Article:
Reduced Expression of Ethanol Sensitization by a3ß4 Nicotinic Acetylcholine Receptors in DBA/2J Mice

Carley N. Miller, Helen M. Kamens

    Research output: Contribution to journalArticle

    Abstract

    Alcohol use disorder (AUD) is a leading cause of preventable death in the United States, however existing treatments are ineffective and produce aversive side effects such as nausea and fatigue. One potential therapeutic for AUD is the α3β4 nicotinic acetylcholine receptor (nAChR) antagonist 18- methoxycoronaridine (18-MC). Prior work has shown that 18-MC reduces ethanol consumption in rodent models. The present study sought to further examine the therapeutic potential of 18-MC by testing its effects on nonconsummatory behaviors. We examined 2 behavioral measures: ethanol-induced locomotor stimulation, which measures euphoric properties of the drug, and the expression of locomotor sensitization which models neuroadaptations in response to repeated exposure. We tested dose-dependent effects of 18-MC (0, 10, 20 and 30 mg/kg) administration on ethanol stimulation and locomotor sensitization in female and male DBA/2J mice. 18-MC had no effect on acute ethanol-induced stimulation, but the highest dose (30 mg/kg) significantly decreased the expression of locomotor sensitization. Our results support the involvement of α3β4 nAChR in the expression of ethanol-induced locomotor sensitization and suggest that 18-MC may be a therapeutic for AUD.

    Original languageEnglish (US)
    JournalExperimental and clinical psychopharmacology
    DOIs
    StateAccepted/In press - Jan 1 2019

    Fingerprint

    Inbred DBA Mouse
    Nicotinic Receptors
    Ethanol
    Alcohols
    Therapeutic Uses
    Cholinergic Antagonists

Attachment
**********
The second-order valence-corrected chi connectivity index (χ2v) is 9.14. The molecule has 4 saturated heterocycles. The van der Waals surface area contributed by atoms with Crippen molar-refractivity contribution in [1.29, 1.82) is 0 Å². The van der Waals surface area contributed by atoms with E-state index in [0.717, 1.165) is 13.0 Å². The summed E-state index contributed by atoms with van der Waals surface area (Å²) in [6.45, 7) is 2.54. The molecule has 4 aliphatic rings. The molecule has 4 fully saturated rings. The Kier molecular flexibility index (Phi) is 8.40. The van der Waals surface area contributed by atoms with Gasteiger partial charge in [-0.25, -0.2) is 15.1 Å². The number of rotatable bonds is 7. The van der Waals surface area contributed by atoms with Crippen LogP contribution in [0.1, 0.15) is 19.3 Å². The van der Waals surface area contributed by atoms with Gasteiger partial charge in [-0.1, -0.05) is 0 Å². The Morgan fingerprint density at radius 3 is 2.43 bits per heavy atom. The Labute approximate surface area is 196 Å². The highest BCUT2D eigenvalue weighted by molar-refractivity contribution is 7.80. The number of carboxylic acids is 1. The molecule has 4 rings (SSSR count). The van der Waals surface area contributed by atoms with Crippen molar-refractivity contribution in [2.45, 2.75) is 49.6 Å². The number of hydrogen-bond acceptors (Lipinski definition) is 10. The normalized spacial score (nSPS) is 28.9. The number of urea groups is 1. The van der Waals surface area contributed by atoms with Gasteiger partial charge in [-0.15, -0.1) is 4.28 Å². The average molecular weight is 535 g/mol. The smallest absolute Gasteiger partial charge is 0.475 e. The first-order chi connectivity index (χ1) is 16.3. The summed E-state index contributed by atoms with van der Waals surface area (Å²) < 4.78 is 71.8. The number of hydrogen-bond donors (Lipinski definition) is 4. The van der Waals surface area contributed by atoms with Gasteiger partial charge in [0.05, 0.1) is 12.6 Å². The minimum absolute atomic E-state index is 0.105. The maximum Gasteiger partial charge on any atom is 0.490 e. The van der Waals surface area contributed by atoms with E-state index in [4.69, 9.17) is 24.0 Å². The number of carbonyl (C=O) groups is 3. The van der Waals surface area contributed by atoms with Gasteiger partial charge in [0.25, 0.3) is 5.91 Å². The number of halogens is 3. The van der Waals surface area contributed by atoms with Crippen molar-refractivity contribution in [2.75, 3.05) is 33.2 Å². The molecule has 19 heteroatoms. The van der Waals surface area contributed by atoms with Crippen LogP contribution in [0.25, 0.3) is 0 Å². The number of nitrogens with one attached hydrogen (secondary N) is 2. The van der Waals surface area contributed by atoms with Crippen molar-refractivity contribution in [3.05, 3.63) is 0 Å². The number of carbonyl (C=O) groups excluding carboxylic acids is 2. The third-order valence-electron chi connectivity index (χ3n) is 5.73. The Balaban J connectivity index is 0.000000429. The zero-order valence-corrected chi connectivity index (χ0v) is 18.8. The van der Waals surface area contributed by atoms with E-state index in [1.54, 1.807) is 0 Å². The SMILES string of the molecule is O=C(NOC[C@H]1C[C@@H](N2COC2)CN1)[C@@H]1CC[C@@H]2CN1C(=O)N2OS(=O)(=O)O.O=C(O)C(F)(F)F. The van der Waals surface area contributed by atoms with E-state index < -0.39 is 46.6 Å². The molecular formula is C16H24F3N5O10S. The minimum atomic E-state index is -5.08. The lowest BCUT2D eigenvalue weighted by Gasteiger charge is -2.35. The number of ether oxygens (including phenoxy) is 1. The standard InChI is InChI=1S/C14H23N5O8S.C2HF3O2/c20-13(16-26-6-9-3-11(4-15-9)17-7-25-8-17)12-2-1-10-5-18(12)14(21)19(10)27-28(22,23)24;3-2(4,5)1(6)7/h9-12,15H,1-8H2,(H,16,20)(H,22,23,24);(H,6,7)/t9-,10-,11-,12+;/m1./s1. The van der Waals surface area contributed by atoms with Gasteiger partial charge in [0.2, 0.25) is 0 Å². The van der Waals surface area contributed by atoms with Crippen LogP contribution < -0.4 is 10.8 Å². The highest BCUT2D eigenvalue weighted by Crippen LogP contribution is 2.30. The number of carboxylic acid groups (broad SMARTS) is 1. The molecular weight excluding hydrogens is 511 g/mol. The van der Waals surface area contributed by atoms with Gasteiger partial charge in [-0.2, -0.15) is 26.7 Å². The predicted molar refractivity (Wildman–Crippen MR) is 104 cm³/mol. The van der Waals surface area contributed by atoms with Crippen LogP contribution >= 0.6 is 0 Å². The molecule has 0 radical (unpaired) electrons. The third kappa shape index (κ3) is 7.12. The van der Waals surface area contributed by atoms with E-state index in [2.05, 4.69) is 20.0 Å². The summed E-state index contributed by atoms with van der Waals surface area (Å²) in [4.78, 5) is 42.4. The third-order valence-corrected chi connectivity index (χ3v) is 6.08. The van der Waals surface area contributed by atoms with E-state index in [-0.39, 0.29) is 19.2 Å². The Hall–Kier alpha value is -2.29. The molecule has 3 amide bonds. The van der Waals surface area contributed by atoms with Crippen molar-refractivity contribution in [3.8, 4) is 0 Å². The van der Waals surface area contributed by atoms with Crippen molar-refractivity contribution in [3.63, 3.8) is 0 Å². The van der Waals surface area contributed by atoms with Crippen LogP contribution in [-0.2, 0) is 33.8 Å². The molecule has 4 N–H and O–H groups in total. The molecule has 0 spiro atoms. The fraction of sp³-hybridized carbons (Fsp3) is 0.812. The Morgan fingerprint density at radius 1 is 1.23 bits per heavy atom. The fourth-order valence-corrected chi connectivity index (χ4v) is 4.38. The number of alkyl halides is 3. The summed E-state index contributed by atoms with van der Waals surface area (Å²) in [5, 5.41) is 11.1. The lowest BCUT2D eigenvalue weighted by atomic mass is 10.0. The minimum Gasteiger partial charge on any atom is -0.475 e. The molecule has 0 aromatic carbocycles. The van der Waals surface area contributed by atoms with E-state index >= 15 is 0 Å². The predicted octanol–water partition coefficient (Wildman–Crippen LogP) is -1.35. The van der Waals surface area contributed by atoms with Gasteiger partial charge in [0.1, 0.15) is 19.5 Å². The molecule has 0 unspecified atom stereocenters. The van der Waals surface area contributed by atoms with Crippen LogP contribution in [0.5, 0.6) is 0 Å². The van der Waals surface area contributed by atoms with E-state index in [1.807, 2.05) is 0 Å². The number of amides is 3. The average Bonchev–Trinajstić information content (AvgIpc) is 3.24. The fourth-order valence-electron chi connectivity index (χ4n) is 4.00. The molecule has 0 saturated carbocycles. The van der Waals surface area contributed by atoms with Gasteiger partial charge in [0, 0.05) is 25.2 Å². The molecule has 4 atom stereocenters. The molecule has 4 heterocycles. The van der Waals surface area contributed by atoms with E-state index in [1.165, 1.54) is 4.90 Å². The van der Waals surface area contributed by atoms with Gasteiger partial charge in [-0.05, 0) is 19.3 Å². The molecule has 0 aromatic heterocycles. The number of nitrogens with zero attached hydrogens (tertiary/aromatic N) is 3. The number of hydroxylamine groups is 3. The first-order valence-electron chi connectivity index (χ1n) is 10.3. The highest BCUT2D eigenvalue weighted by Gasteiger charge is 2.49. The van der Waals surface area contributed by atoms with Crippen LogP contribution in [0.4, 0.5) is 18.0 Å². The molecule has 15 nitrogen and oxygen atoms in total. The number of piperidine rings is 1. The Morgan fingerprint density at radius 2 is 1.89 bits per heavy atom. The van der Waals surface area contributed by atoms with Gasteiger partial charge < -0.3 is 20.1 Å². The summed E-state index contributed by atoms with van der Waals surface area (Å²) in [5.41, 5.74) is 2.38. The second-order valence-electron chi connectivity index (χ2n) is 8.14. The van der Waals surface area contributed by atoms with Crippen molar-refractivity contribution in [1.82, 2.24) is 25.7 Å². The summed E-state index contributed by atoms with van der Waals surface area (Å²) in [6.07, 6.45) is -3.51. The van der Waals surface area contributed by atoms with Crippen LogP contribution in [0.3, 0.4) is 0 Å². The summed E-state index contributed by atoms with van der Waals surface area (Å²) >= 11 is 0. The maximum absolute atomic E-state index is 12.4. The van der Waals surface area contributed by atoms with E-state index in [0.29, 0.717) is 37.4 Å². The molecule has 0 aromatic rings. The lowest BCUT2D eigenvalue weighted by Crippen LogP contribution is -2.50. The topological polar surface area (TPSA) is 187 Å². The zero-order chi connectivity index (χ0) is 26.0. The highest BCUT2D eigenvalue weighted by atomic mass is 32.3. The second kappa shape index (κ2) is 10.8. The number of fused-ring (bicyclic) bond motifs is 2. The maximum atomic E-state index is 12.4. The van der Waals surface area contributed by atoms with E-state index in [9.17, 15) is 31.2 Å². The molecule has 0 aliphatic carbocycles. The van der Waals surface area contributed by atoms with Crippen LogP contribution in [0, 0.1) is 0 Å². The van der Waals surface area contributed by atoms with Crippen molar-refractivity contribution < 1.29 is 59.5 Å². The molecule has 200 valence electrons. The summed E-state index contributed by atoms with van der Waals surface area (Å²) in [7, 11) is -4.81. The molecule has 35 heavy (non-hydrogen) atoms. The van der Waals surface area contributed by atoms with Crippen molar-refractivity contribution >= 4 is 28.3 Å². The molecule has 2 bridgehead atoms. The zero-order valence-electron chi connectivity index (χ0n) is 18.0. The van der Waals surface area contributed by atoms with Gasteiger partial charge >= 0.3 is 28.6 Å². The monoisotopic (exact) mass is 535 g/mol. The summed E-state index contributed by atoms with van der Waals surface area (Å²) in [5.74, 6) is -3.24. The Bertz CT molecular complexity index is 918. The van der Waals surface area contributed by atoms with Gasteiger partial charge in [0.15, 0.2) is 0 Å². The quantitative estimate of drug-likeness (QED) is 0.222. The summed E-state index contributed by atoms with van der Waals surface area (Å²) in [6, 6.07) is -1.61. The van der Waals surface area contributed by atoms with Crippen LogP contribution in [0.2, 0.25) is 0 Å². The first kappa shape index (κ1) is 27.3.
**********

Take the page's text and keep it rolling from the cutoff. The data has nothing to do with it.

Nausea
    Fatigue
    18-methoxycoronaridine
    Cause of Death
    Rodentia
    Pharmaceutical Preparations

    All Science Journal Classification (ASJC) codes

    • Pharmacology
    • Psychiatry and Mental health
    • Pharmacology (medical)

    Cite this

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    abstract = "Alcohol use disorder (AUD) is a leading cause of preventable death in the United States, however existing treatments are ineffective and produce aversive side effects such as nausea and fatigue. One potential therapeutic for AUD is the α3β4 nicotinic acetylcholine receptor (nAChR) antagonist 18- methoxycoronaridine (18-MC). Prior work has shown that 18-MC reduces ethanol consumption in rodent models. The present study sought to further examine the therapeutic potential of 18-MC by testing its effects on nonconsummatory behaviors. We examined 2 behavioral measures: ethanol-induced locomotor stimulation, which measures euphoric properties of the drug, and the expression of locomotor sensitization which models neuroadaptations in response to repeated exposure. We tested dose-dependent effects of 18-MC (0, 10, 20 and 30 mg/kg) administration on ethanol stimulation and locomotor sensitization in female and male DBA/2J mice. 18-MC had no effect on acute ethanol-induced stimulation, but the highest dose (30 mg/kg) significantly decreased the expression of locomotor sensitization. Our results support the involvement of α3β4 nAChR in the expression of ethanol-induced locomotor sensitization and suggest that 18-MC may be a therapeutic for AUD.",
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